We get a lot of questions about poker, and one of the most popular from inexperienced players is, "Can you make money playing poker?" The simple answer here is, "Yes." The more appropriate question for anyone to ask would be, "Can I make money playing poker?" The response to which is a bit more complicated. This conversation quickly turns to the inexperienced player wondering, "How much can you make playing poker?"
The answers to these questions and others along these lines are not always easy. There are many factors to consider, and in this article we will examine a few.
From afar, it is often assumed that poker's elite tournament players are raking in unbelievable sums of money each year. Usually, the reason for this is that a player winning a large amount in one tournament is often reported by the various news outlets, but the many tournaments the player finishes out of the money in do not make the news. Since net profit is winnings minus buy-ins, and many professional players actually have a backing deal, the total amount that even elite players make on average per year is generally far less than many would assume.
However, some elite players do extremely well by playing poker for a living. How much money you can make from playing poker largely depends on three categories: how skilled and dedicated a player you are, the stakes that you play, and how much time you're willing to put in.
Being a skilled and dedicated poker player is a crucial component to making as much money possible. Poker is a constantly evolving game, and studying is very important for players of all skill levels. For a beginning player, reading books and strategy articles, in addition to hiring a coach could be steps in the right direction. Joining a poker training site to watch videos from respected coaches could be a good idea for players of any skill level. Additionally, having friends that play well and being involved with a poker community such as Cards Chat can enable the player to think more critically.
Being a dedicated poker player also means that one is in control of their mental well-being while at the tables. A player that is best in the world when in the right mindset, but only plays when angry or upset could turn out to no longer be a winning player. Fortunately, there are many resources for players that find it tough to play their A-game after a bad beat, and part of being a winning poker player is finding ways to maintain a focused demeanor regardless of the situation.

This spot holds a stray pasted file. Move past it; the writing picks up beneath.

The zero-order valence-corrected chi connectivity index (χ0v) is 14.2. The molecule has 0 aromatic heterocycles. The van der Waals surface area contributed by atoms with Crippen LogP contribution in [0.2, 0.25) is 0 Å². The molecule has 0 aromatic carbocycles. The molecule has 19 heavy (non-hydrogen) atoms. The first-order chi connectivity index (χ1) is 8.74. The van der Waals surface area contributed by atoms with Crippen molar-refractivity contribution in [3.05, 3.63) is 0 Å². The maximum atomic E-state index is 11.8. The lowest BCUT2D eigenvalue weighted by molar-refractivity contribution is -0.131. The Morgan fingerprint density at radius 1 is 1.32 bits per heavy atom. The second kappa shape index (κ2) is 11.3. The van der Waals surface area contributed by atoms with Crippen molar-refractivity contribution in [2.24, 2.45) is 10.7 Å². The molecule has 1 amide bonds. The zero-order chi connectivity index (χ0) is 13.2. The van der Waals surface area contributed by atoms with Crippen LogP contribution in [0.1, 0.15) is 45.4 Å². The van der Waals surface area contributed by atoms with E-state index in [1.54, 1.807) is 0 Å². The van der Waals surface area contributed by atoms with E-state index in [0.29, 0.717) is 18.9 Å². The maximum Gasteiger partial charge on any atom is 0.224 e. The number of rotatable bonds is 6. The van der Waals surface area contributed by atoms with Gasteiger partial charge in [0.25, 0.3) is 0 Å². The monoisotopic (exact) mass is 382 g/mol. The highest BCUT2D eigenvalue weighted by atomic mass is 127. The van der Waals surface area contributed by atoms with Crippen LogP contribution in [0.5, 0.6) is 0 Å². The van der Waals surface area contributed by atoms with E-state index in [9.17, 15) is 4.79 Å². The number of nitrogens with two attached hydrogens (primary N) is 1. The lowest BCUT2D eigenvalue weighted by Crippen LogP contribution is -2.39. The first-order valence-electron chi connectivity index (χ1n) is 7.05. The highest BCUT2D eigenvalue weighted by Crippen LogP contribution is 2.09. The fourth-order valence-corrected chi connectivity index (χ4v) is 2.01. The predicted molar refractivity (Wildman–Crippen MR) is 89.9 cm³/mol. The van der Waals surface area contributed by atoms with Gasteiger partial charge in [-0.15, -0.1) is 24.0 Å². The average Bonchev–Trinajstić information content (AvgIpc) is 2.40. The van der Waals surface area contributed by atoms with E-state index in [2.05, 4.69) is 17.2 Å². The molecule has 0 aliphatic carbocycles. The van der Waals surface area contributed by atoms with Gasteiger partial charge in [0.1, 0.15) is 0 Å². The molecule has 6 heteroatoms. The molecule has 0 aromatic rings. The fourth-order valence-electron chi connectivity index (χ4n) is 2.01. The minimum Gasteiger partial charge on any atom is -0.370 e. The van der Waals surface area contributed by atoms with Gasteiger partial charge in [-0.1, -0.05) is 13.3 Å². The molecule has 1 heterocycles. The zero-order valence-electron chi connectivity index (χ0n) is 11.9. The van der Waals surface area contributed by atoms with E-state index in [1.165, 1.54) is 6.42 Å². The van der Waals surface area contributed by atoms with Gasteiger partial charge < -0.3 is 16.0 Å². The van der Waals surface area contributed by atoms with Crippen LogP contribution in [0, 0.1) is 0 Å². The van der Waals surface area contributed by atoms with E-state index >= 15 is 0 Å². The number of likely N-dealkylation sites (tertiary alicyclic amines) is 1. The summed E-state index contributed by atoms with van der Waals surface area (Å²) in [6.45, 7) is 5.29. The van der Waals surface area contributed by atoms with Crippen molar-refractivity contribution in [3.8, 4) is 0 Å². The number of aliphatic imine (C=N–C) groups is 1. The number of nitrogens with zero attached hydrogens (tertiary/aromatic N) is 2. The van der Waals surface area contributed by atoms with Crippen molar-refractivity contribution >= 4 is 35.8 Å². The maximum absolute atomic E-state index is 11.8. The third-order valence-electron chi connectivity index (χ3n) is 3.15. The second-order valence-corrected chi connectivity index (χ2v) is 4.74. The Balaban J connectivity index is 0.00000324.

Of course, the stakes a person plays also affect the amount of money they can make. In general, the higher the stakes, the more potential for a large profit. However, there are many important caveats to that statement. First, in order to have the long-term potential for profit, the player must be a winner at the stakes they play.
For example, let's say a player is beating live $1/$2 at an average rate of $20 per hour (which, considering the high rake, would be a pretty good hourly). If the same player jumped into a $5/$10 game and expected to maintain the same winrate in big blinds (amounting to $100 per hour), he would likely be disappointed. The reason for this is that competition generally becomes more difficult as you go up in stakes. You'll usually have a lower winrate in big blinds per hour – or return on investment for a tournament player – as you increase buyin, but may still earn more per hour in dollar terms.
A person could be the best poker player in the world and yet go quite a long time without winning any money. Besides variance, how could this be possible? Because if the player doesn't do the work of actually playing, it is impossible for him to make money! There's a common stereotype of poker players as being lazy, which is ironic in an industry where a winning player can have a positive expectation to increase his income with every session.
How much money you can make from playing poker is a combination of many factors, such as the level of skill you possess, how often, and at what stakes you decide to play. While the general population's assumptions for elite poker players' salaries is likely out of touch with reality, it is certainly realistic for a dedicated person to make a successful living from playing poker.
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